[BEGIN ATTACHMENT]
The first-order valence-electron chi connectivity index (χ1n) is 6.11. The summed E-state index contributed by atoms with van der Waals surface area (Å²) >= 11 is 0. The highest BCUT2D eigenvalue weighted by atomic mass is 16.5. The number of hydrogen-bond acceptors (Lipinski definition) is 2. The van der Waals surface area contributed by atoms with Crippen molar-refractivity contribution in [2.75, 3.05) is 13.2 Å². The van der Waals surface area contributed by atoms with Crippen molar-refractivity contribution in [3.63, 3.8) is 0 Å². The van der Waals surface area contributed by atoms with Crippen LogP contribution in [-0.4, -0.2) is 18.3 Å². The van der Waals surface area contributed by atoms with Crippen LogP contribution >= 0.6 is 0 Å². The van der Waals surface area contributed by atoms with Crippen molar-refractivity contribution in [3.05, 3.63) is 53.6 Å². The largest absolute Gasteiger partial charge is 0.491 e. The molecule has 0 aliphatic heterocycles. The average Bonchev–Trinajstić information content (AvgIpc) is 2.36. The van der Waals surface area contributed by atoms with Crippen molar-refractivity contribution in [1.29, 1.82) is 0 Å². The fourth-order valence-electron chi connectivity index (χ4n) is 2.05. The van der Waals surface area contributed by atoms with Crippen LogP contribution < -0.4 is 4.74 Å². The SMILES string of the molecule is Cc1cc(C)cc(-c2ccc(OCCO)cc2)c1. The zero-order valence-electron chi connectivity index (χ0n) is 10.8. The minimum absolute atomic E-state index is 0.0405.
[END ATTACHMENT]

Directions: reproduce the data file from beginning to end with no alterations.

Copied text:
The first-order valence-electron chi connectivity index (χ1n) is 6.11. The summed E-state index contributed by atoms with van der Waals surface area (Å²) >= 11 is 0. The highest BCUT2D eigenvalue weighted by atomic mass is 16.5. The number of hydrogen-bond acceptors (Lipinski definition) is 2. The van der Waals surface area contributed by atoms with Crippen molar-refractivity contribution in [2.75, 3.05) is 13.2 Å². The van der Waals surface area contributed by atoms with Crippen molar-refractivity contribution in [3.63, 3.8) is 0 Å². The van der Waals surface area contributed by atoms with Crippen LogP contribution in [-0.4, -0.2) is 18.3 Å². The van der Waals surface area contributed by atoms with Crippen LogP contribution >= 0.6 is 0 Å². The van der Waals surface area contributed by atoms with Crippen molar-refractivity contribution in [3.05, 3.63) is 53.6 Å². The largest absolute Gasteiger partial charge is 0.491 e. The molecule has 0 aliphatic heterocycles. The average Bonchev–Trinajstić information content (AvgIpc) is 2.36. The van der Waals surface area contributed by atoms with Crippen molar-refractivity contribution in [1.29, 1.82) is 0 Å². The fourth-order valence-electron chi connectivity index (χ4n) is 2.05. The van der Waals surface area contributed by atoms with Crippen LogP contribution < -0.4 is 4.74 Å². The SMILES string of the molecule is Cc1cc(C)cc(-c2ccc(OCCO)cc2)c1. The zero-order valence-electron chi connectivity index (χ0n) is 10.8. The minimum absolute atomic E-state index is 0.0405.